....the semi I used to drive averaged about 6 mpg but had a range exceeding 1100 miles at mostly highway speeds. I never ran it dry and usually filled it about once per day at somewhere around 500 miles. Its secret to long range was simple - two saddle tanks holding over 100 gallons each.
Ah...so you carried an extra one hundred gallons(700 pounds of diesel) that you never used. If you would have carried 100 fewer gallons, your mpg would have been higher.
One of the things I missed about owning a diesel was the ability to vent and top off to the tippy top with no worries allowing for a 14 gallon tank in my VW TDI to hold almost 15 gallons. This also allowed for the most precise measurements of mpg since one can see the fuel right there at the cap and one sees it each time at the same spot, knowing the possible filling error has been eliminated.
However, diesel fuel, like most liquids can and will expand when heated up, i.e like parking out in the sun as the earth warms up during the day, so the only worry regarding a diesel and topping up, as long as one tops up carefully while watching the fuel level at the pump so as not to inadvertently spill it on the pavement, would be if you vented and topped up and then didn't drive far enough on a cool morning before parking to burn off a little bit of fuel. In that scenario, some fuel could spill out around the cap or overflow system in the vehicle, but that would be a rare scenario for most drivers.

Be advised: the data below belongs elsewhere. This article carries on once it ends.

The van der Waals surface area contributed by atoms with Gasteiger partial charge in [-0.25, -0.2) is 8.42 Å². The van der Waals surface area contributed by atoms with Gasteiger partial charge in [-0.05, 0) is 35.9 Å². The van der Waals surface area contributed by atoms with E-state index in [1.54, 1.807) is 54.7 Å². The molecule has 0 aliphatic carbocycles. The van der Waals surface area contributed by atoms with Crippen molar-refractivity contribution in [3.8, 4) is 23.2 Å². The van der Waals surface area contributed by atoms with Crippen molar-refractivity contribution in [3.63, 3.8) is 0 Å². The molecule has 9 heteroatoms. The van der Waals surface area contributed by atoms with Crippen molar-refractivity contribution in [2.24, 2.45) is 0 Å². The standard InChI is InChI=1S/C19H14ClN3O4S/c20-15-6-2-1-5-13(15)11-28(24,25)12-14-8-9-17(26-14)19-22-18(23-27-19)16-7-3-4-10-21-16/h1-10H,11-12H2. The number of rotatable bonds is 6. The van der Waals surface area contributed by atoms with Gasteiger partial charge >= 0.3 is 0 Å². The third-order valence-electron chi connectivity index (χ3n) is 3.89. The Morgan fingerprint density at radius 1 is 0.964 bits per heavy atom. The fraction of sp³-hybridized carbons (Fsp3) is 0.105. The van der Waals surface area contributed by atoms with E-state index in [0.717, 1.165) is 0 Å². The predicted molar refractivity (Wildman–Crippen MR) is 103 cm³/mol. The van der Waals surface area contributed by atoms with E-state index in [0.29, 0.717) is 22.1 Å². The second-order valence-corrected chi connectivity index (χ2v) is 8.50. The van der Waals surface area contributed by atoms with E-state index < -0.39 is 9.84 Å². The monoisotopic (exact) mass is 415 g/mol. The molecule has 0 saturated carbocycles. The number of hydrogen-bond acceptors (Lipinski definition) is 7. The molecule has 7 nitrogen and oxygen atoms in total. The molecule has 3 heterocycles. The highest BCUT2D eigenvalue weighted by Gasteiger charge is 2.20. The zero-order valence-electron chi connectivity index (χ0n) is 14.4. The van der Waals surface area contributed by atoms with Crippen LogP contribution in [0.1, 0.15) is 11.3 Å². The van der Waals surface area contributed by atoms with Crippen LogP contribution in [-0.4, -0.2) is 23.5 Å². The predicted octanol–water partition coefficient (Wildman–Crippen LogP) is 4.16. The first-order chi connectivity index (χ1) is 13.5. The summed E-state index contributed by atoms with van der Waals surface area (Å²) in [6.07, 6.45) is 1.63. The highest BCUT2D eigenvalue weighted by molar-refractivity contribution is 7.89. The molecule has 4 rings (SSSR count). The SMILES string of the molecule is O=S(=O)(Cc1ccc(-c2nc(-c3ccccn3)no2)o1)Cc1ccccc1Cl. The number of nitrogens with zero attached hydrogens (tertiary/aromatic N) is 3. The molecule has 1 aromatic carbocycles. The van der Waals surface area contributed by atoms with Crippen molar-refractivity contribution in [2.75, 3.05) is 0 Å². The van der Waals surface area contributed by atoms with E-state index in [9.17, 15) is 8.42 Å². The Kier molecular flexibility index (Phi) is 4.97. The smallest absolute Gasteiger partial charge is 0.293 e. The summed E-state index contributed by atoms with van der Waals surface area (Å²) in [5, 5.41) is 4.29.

I always brim the tank as you explained, best way to get accurate results, although we are relying on the pump calibration for that, even though we know we get the same amount in every time as you can see the fuel in the filler, the reading on the pump might not be that accurate.
In my xB if I stop at the first click I still have a gallon of space in the 11.9 gallon tank and since I don't have a very big tank and don't want to test the 1.9 gallons reserve when the low gas light comes on I try to fill it pretty full. That last gallon can take about 5 more minutes of pump a little and wait for it to flow into the tank but it's like 10% more fuel in the tank since I have to start thinking about getting more gas when the light comes on at pretty much exactly 10 gallons used since full full. I do notice quite a variation on how accurate the pump gallons match the scanguage gallons used but once in a while I find a gas station pump that is within a ten of a gallon fillup after fillup. One thing that bugs me is how the scanguage continues to "use" gas after the ignition is turned off especially if I rev the engine just before I turn off the ignition. Why? Because flushing the engine with fresh air actually makes it start a lot easier next time ... Like on the second compression stroke.
It's also dangerous for planes to land with more weight than necessary, in an emergency situation when the plane has not long been in flight, they have to dump the fuel before landing or the plane will break up if it's fully laden with fuel.